Roundabouts: They put a roundabout at the end of my street. The trouble is, they forgot to educate people on how to use it.
Roundabouts are great. They keep traffic moving and work really well — if drivers know how to use them. A few weeks ago, a driver pulled out on me as I was going round the roundabout, so I honked. I am not an aggressive driver, but for some reason the whole roundabout thing gets to me — as many unfortunate people at various dinner parties in the past few years will attest to.
The guy stopped, got out of his car and started screaming at me for honking, and suggesting that I didn’t know how to drive round a roundabout.
I do get that men don’t like to be honked at by women — it’s belittling and undermining. But I do know how to drive around roundabouts, so I stood my ground. (To be accurate, I sat in my locked car with the window cracked about three centimetres). And I proceeded to scream at him about how I was English and had been driving round roundabouts all my life.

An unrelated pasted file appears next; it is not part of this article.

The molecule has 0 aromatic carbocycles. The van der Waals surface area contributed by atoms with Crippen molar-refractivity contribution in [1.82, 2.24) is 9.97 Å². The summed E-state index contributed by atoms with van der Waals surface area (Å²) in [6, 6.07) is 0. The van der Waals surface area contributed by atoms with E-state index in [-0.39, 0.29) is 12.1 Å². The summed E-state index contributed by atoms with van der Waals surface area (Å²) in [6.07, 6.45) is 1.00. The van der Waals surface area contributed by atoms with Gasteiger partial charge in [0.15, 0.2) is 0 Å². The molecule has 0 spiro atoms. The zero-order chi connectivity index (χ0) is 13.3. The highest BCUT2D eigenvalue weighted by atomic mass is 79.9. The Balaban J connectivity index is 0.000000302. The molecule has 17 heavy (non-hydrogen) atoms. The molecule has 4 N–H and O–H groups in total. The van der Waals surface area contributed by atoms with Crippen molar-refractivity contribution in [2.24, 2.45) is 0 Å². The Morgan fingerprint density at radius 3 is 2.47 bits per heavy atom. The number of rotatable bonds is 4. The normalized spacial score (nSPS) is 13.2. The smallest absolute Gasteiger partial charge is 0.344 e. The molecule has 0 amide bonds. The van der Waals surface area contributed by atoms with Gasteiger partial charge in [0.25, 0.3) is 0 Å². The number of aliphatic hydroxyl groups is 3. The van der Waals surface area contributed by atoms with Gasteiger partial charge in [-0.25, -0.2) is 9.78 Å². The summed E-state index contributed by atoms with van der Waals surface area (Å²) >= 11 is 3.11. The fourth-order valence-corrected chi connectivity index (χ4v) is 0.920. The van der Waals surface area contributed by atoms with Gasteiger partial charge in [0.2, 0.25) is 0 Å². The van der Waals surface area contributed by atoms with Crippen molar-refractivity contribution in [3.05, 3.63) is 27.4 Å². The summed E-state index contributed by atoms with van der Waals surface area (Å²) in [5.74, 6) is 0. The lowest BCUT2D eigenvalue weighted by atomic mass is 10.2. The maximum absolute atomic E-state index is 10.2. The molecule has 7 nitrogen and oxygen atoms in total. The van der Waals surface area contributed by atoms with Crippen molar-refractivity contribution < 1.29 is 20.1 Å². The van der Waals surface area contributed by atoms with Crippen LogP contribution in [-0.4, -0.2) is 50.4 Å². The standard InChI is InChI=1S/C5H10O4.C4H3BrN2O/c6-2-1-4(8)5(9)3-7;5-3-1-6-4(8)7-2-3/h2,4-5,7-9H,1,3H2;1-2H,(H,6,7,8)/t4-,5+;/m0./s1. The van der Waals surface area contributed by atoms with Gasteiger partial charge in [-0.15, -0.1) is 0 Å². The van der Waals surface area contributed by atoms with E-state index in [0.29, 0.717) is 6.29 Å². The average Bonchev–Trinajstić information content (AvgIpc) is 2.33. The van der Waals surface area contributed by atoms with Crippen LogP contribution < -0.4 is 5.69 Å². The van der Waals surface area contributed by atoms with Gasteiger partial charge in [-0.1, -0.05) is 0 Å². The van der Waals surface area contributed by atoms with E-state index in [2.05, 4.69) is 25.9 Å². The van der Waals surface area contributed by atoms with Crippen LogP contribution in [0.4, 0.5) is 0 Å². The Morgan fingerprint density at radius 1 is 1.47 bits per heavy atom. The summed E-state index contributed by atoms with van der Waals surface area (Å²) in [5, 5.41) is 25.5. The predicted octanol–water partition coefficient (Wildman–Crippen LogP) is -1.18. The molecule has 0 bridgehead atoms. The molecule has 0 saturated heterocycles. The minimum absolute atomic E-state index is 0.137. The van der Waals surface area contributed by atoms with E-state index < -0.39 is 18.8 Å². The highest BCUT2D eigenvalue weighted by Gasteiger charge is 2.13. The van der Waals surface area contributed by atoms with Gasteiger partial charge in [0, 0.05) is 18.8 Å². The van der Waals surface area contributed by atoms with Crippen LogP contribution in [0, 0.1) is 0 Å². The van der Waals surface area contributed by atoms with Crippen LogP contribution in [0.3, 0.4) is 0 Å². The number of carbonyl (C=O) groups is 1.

I thought at the time that it was a satisfactory explanation of my superior driving skills, but in retrospect I think it may have been a little unnecessary to mention my nationality — something I do way too often and occasionally for no reason.
I am not going to pompously give out tips on how to use roundabouts. I will just say one thing: signal. If you are leaving an intersection, you signal, to let other drivers know where you’re going. It’s courteous and common sense. A roundabout is an intersection. Enough said.
I know I said “enough said”, but here’s one more thing. If you are on the roundabout (as in driving around it), do not give way to me as I wait to enter. I will laugh at you. But in a really aggressive way.
Mocking of the accent: This is one that I didn’t expect and will never get used to. It is something that happens to me almost daily, and it is tiresome, aggravating, and boring. I speak English — generally the same as most people who live here. Canada is a melting pot full of different cultures, different accents, different dialects. If there is one place on Earth that should be accepting of an “accent,” it is here.
I have a sense of humour and I am pretty good at laughing at myself. Insult me, belittle me, put me down — all in the name of sarcasm, of course — and I will laugh along with you. (Just make sure you are OK when I insult you back … because I will).